Directed by: Shakun Batra
Starring: Kareena Kapoor, Imran Khan, Boman Irani, Ratna Pathak Shah
All images courtesy of: http://www.ekmainaurekktuthemovie.com
WARNING: Review contains spoilers – but the biggest spoiler: I didn’t like the film!
There are some films that you instinctively know won’t reward the effort one puts into constructing the day so that you can watch said film. So that lie-in which is cruelly abandoned in the warmth of the duvet; wolfing down breakfast and rushing errands so that you can get to the first show (because all the other shows are scheduled at silly o’clock) – all are in vain when at the end of the film, instead of feeling inspired or satiated, the first thought in your mind is “what a waste of time”. I tried hard not to judge Ek Main Aur Ekk Tu (EMAET) before I saw it, hoping the annoying trailer = awesome film rule would come into play. But it was not to be.
Leaving aside the very obvious “Hollywood” influences (500 Days of Summer, Garden State, Friends) EMAET seems to have no identity of its own, plodding along with designer clothing, super styled interiors and our lead characters spouting Americanisms all hoping to mask the poorly written story . EMAET walks on familiar territory which is no bad thing but when the treatment is no different from the usual fare, there is nothing to mark EMAET from the glut of other films that have come to clog up the ever popular “modern” romcom genre in Hindi cinema.
One cannot even applaud the writer and director for taking a creative risk as this film seems to have been made with a risk-free mentality and that was perhaps my biggest problem with it. In this wonderful USA-India vacuum, reality never bites and if it does, there is always a shiny plaster to stick all over it. To be fair, there are some good ideas in EMAET – as always in a Dharma Production, the father-son strand is present but under utilised as the backbone for the story. The candid and unapologetic nature of our heroine is also refreshing but the script doesn’t give her any dimension or base to expand upon and make Riana memorable. I also thought Rahul’s whole identity crisis and accepting he was average could have easily made for a much more interesting film all on its own.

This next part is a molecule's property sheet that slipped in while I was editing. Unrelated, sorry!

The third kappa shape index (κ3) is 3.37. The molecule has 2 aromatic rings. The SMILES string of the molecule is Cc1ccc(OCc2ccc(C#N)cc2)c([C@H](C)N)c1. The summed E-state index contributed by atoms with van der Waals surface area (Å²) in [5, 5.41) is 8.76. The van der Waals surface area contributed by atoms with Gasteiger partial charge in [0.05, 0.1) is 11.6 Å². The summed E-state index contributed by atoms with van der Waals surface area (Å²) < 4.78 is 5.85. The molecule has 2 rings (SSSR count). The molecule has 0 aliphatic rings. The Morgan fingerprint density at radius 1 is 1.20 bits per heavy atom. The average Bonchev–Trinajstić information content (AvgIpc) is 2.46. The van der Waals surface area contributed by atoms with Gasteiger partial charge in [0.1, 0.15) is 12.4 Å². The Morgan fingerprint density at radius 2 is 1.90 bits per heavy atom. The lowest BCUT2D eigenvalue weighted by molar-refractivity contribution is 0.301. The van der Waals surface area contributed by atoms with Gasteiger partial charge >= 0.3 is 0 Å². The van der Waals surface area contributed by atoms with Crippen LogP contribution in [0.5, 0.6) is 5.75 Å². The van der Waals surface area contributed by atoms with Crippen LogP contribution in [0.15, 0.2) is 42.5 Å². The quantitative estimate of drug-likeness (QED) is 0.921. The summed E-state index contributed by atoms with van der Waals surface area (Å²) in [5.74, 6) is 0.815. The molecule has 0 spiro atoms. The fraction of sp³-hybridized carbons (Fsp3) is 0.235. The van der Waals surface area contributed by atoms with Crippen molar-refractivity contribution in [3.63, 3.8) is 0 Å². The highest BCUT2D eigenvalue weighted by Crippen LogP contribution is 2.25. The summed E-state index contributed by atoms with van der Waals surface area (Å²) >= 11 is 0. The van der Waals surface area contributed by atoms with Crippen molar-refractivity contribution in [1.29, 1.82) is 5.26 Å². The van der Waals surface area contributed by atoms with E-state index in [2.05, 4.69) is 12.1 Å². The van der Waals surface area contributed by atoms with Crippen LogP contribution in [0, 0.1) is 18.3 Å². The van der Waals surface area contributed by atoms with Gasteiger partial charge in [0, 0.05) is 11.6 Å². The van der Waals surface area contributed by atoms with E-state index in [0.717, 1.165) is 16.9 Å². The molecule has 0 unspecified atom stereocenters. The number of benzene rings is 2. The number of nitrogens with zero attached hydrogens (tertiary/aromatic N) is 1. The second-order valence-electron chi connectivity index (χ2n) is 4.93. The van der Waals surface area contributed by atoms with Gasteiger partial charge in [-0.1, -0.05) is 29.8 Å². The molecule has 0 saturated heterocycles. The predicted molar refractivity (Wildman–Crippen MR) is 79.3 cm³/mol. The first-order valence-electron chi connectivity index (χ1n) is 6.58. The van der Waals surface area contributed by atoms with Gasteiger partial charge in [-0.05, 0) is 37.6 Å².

Performance wise, thank god for Kareena Kapoor who seems to be the only person awake on set and brings much needed energy and star power to EMAET. Although she is let down by the poor script and characterisation, Kareena makes the best of what she is given, portraying Riana as a likeable and fun person who genuinely has a happy go lucky approach to life and is the perfect foil to the bland Rahul. Furthermore, Kareena is able to cope with the comedy, the loud scenes and the emotional scenes with equal aplomb and needless to say, she overpowers Imran without even trying; quite frankly, I would argue Kareena is the single reason for this film to even merit a viewing or review. Boman Irani and Ratna Pathak Shah do their jobs in a quiet dignified manner, giving gravitas where it doesn’t exist.
Sadly, my opinion of Imran Khan remains unchanged as he turns in a dull one note performance, shifting his expressions between gurning and pouting and looking half asleep. Out of all the characters, Imran’s Rahul has the most ample scope to perform but Imran not only misses the boat but plays yet another version of himself – it was only thanks to Kareena that I knew I wasn’t rewatching the awful Break Ke Baad or I Hate Luv Storys. Whilst fans will lap up his performace, I was not only disappointed but irritated too.
It seems EMAET had ambitions to be a hybrid of Wake Up Sid or a Love Aaj Kal – there was a sense of the screenplay wanting to be a coming of age yarn meets slice of life drama- unfortunately, it doesn’t even come close to this ideal and instead feels an indulgent waste of resources. Despite having a first time director at the helm, there was nothing fresh or exciting about the film. I really wouldn’t recommend making a special effort to watch EMAET – this is one to catch on DVD or telecast.
But what really hurts is after the magnificent Agneepath, EMAET is a real disappointment – certainly not worth giving up a lie-in for.